Prune your darlings

When I’m wondering how much to prune a plant — if I’m thinking I’d like to cut a lot off but am not sure —  I tend to hear a grandparental voice saying ‘Cut it right back, dear.’ I’ve killed plants through over- and under-watering, I’ve lost them to insects, but I don’t recall that I’ve ever lost one through pruning, and I’ve certainly revitalised a couple by getting medieval on them with the secateurs. (Here, btw, is an explanation of how pruning actually works.)

I recently pruned my mussaendas, which were getting very rangy and giving me a view of little but their spindly trunks as they shot up for the sky. I’ve always been a bit conservative with how much I cut them, but this time I went hard, after receiving assurances that it would do them good, and sure enough they’re now budding all over. To hide the appearance of their stick-like remnants I’ve moved the gardenias behind them — I don’t think the gardenias were getting enough sun anyway, and they make a nice green bushy filler when they’re not in flower.

I thought my trumpet creeper was dead, so cut it down to the ground and tried to pull the roots out — twice — but chickened out rather than risk damaging the roots of the plant it shares the pot with, in case they’re entwined.* Well, it isn’t dead — the stump is sprouting, hooray. (*In most cases I wouldn’t worry so much, but the other plant is the easter lily vine. I’ve killed one of them repotting it and when I repotted this one it dropped most of its leaves and sulked for a year — it’s only flowering again now. In absence of other knowledge I’m assuming it’s sensitive about its roots.)

I also think one of the trees planted in the ground might be dead. The landlady suggested cutting it back to its trunk and seeing if it sprouts. I decided to try something less drastic first and cut off large amounts of its branches (it’s a spindly tree, within my lumberjacking capacities) which all looked dead. I did run into plenty of dead wood, but also some hints of green. So I’ll see what happens, and if no joy, cut lower.

The potted allamandas weren’t a great success growing over the porch — I found them hard to wrangle and they ended up as an untidy bundle of sticks with flowers at the far ends. So I’ve cut them right back, dear, and moved the bougainvillea to porch duty, with one of the strophanthus for a friend.


Another Plague Doctor

I’ve got another slightly discounted Plague Doctor bird on Etsy. He has a little blob of metal in his eye — maybe a plague boil?

I’m picking up new stock from the foundry on Saturday. Can’t remember which pieces, though there should be some snails.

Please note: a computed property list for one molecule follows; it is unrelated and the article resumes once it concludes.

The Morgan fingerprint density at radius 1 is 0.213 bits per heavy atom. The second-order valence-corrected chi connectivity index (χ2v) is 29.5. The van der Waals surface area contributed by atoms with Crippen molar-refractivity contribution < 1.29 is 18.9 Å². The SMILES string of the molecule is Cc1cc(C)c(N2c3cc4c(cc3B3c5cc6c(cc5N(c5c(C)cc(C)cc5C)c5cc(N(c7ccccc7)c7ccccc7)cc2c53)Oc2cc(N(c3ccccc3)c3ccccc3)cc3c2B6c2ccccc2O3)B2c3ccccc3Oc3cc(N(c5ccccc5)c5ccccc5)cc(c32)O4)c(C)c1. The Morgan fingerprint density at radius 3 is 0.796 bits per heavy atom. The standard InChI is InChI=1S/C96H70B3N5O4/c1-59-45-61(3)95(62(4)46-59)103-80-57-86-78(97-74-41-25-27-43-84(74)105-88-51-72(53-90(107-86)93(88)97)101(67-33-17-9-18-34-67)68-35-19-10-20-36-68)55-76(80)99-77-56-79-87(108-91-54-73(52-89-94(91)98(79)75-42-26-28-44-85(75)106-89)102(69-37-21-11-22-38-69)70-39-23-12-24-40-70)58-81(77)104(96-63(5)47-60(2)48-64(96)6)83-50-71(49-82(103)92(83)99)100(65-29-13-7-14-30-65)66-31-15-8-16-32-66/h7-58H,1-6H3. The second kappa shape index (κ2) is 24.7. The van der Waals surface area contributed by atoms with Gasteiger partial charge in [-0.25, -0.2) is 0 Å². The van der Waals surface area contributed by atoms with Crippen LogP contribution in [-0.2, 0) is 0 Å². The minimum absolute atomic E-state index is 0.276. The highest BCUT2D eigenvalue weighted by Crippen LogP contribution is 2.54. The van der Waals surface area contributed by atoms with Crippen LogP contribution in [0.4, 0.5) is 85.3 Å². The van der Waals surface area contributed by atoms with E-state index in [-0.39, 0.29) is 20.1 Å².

Neeble: the last little bit. Expected to take 2 hours, actually takes all day and half the night.
Neeblefutting: completing the neeble.

Everyone in the fridge before going to the foundry:


Strophanthus gratus

One of my favourite plants. I’ve got one growing as a vine and one trimmed into a bush — they’re just flowering now. The flowers smell like roses.


Staying Fresh

Now and then a scene just comes and hardly has to be altered — it starts fresh and stays fresh. That’s nice of course, but it’s not that common — or not for me, anyway.

I keep multiple drafts backed up and often revisit early ones to try and salvage material as the needs of the story force changes on the writing. I’m all too capable of wandering miles away from a first draft then coming back closer to it after realising I didn’t need to wander so far — but I probably needed to see what was over there in order to decide to come back. (And I might find something useful over there, too.)

I always fear that redrafting will produce a laboured product — maybe an odd fear for someone who likes fancy language, but there’s fresh fancy and stale fancy. The reader’s going to find it how they find it, but it has to seem fresh to me. I like to keep dialogue pretty close to its original state, if plot permits. Sometimes the characters come up with lines that are obviously better, but I seldom feel compelled to extensively revise dialogue. But I almost always rewrite descriptions, sometimes many many times. Sometimes the right words don’t come until I’m tired or doing something else. And I find that action scenes can ask for a lot of revision, though that’s a bit different as it’s as much about choreography as aesthetics. When I was writing TEC I did a fair bit of climbing around on furniture trying to work things out.

I’ve been redrafting this story a lot. Additions to plot give me no choice. However much the story may be improved, I always feel a certain regret for the lost first draft. But onwards and upwards. I’m enjoying it.

Back to dialogue for a moment — I was having trouble writing some lines. Then I imagined Yul Brynner saying them, and some better words came. Whether it was the added persona or the cadences of a distinctive voice, something helped. So next time I’m stuck with lines I’ll borrow an actor.


A New Year Visitor

Went outside this morning and found this delightful little serpent in a tree. Neighbours say it isn’t dangerous. I think it’s an Asian vine snake (Ahaetulla prasina). Mildly venomous but not considered a threat to humans.








WIP Rabbits

Morning, evening, midnight…


Posted in Art |

All the Snowmen

British Channel 4’s 1982 animated adaptation of Raymond Briggs’ The Snowman, with David Bowie doing the introduction. (That barn owl…)